Quantitative analysis of aggregation behavior in juvenile blacktip sharks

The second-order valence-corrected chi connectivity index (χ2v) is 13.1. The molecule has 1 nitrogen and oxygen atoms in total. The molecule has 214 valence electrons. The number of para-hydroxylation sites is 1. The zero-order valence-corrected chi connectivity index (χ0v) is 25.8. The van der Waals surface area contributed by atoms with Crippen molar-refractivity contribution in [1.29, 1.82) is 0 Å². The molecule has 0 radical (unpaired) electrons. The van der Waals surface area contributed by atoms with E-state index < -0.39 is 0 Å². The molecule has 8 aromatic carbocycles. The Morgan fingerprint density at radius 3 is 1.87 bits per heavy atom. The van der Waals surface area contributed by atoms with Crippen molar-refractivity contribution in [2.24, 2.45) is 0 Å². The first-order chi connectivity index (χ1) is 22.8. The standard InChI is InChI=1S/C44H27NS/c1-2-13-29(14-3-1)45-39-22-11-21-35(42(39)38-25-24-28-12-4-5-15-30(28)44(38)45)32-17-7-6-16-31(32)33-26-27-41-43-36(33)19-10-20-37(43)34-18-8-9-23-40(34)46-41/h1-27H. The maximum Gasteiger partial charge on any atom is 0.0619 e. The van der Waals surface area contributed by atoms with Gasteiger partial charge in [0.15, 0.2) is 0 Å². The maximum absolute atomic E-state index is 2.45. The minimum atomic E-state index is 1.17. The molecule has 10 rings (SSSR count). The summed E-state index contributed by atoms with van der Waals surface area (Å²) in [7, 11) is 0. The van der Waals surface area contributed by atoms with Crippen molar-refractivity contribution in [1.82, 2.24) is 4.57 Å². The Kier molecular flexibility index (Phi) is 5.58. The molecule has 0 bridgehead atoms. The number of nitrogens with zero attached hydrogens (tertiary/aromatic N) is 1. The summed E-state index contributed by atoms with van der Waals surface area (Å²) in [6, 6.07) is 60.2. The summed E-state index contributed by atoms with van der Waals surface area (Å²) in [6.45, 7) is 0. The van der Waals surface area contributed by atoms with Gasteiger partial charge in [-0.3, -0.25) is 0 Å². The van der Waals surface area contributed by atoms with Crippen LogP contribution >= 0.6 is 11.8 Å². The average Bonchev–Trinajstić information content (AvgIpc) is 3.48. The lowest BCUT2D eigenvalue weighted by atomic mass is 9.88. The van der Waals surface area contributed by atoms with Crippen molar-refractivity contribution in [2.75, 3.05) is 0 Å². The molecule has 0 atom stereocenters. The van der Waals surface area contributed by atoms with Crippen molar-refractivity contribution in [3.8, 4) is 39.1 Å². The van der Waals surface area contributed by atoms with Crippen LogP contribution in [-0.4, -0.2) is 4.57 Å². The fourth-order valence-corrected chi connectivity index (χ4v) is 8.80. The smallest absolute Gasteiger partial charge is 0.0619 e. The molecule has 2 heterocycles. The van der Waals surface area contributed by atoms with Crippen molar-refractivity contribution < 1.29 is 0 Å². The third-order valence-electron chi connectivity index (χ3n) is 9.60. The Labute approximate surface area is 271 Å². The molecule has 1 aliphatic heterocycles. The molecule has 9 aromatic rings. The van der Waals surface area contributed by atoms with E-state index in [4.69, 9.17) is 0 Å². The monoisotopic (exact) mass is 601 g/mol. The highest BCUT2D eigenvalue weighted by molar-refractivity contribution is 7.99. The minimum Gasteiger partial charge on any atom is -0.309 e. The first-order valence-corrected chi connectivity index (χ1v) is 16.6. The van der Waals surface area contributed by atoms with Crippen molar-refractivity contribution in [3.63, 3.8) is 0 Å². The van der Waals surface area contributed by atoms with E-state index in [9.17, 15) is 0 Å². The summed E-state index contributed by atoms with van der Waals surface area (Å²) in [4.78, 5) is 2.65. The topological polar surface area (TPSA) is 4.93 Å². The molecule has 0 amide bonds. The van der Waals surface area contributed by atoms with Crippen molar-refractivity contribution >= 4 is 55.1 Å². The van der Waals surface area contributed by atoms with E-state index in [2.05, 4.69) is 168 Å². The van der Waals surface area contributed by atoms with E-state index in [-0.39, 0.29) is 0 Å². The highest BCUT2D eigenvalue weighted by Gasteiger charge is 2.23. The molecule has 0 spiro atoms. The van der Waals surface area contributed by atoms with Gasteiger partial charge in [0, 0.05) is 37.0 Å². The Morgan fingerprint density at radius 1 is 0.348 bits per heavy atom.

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Aggregation patterns of a population of juvenile blacktip sharks (Carcharhinus limbatus) within a summer nursery area were examined over a period of 3 years using an array of acoustic monitors. Individually coded acoustic tags were surgically implanted into 33–40 neonate sharks each year from 2000 to 2002 and their presence monitored continuously by the acoustic array. Data from the acoustic monitors was processed to estimate the center of activity location of each tagged shark every 30 min. Nearest neighbor analysis of shark locations revealed that sharks aggregated within the nursery in all years of the study. Sharks were aggregated most commonly during the early and late summer months (June, October and November) and became less common through the middle of the study period each year (July–September). Temporal periodicity within the data revealed a strong diel pattern with sharks aggregating during the day and dispersing at night, except in June when aggregations often persisted through the night. Aggregations were generally restricted to the mid and northern sections of the study site. Reasons for aggregations may include predator avoidance or improved feeding efficiency.